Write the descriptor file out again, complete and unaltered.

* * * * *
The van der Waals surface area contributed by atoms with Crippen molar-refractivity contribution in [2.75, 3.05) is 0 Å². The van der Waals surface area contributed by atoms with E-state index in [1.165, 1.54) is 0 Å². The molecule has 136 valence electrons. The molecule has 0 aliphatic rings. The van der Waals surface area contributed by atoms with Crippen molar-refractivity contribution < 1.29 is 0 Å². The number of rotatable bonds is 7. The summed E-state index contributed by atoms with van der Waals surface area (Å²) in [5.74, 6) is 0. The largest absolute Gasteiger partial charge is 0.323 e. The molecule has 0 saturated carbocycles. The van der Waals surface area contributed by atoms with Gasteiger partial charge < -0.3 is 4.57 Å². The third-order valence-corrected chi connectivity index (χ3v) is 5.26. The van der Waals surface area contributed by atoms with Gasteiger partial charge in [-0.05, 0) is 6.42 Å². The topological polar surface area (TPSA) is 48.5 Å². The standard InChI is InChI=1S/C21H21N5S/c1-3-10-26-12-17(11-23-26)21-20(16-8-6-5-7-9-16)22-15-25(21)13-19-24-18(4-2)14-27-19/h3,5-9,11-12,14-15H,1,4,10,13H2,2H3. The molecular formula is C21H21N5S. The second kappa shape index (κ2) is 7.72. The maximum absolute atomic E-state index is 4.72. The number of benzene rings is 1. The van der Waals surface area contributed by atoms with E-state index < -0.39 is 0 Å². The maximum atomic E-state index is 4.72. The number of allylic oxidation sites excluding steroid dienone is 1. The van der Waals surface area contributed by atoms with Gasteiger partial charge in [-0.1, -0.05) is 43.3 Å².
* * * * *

The van der Waals surface area contributed by atoms with Crippen molar-refractivity contribution in [2.75, 3.05) is 0 Å². The van der Waals surface area contributed by atoms with E-state index in [1.165, 1.54) is 0 Å². The molecule has 136 valence electrons. The molecule has 0 aliphatic rings. The van der Waals surface area contributed by atoms with Crippen molar-refractivity contribution < 1.29 is 0 Å². The number of rotatable bonds is 7. The summed E-state index contributed by atoms with van der Waals surface area (Å²) in [5.74, 6) is 0. The largest absolute Gasteiger partial charge is 0.323 e. The molecule has 0 saturated carbocycles. The van der Waals surface area contributed by atoms with Gasteiger partial charge < -0.3 is 4.57 Å². The third-order valence-corrected chi connectivity index (χ3v) is 5.26. The van der Waals surface area contributed by atoms with Gasteiger partial charge in [-0.05, 0) is 6.42 Å². The topological polar surface area (TPSA) is 48.5 Å². The standard InChI is InChI=1S/C21H21N5S/c1-3-10-26-12-17(11-23-26)21-20(16-8-6-5-7-9-16)22-15-25(21)13-19-24-18(4-2)14-27-19/h3,5-9,11-12,14-15H,1,4,10,13H2,2H3. The molecular formula is C21H21N5S. The second kappa shape index (κ2) is 7.72. The maximum absolute atomic E-state index is 4.72. The number of benzene rings is 1. The van der Waals surface area contributed by atoms with E-state index < -0.39 is 0 Å². The maximum atomic E-state index is 4.72. The number of allylic oxidation sites excluding steroid dienone is 1. The van der Waals surface area contributed by atoms with Gasteiger partial charge in [-0.1, -0.05) is 43.3 Å².